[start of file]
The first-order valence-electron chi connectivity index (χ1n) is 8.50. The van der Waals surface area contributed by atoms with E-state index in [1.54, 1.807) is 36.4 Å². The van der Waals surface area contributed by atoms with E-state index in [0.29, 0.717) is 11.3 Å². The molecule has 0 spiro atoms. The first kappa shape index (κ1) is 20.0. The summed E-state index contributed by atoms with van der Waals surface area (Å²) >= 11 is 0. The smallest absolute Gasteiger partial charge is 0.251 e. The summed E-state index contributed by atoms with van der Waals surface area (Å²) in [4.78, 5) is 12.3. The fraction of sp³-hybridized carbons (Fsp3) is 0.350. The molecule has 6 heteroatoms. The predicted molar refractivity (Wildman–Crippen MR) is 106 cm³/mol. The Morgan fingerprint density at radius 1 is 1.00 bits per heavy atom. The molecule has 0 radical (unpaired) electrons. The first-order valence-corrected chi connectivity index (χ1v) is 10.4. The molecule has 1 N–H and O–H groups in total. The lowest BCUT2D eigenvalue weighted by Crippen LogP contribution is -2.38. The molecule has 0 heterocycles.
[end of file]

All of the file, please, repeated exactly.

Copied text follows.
The first-order valence-electron chi connectivity index (χ1n) is 8.50. The van der Waals surface area contributed by atoms with E-state index in [1.54, 1.807) is 36.4 Å². The van der Waals surface area contributed by atoms with E-state index in [0.29, 0.717) is 11.3 Å². The molecule has 0 spiro atoms. The first kappa shape index (κ1) is 20.0. The summed E-state index contributed by atoms with van der Waals surface area (Å²) >= 11 is 0. The smallest absolute Gasteiger partial charge is 0.251 e. The summed E-state index contributed by atoms with van der Waals surface area (Å²) in [4.78, 5) is 12.3. The fraction of sp³-hybridized carbons (Fsp3) is 0.350. The molecule has 6 heteroatoms. The predicted molar refractivity (Wildman–Crippen MR) is 106 cm³/mol. The Morgan fingerprint density at radius 1 is 1.00 bits per heavy atom. The molecule has 0 radical (unpaired) electrons. The first-order valence-corrected chi connectivity index (χ1v) is 10.4. The molecule has 1 N–H and O–H groups in total. The lowest BCUT2D eigenvalue weighted by Crippen LogP contribution is -2.38. The molecule has 0 heterocycles.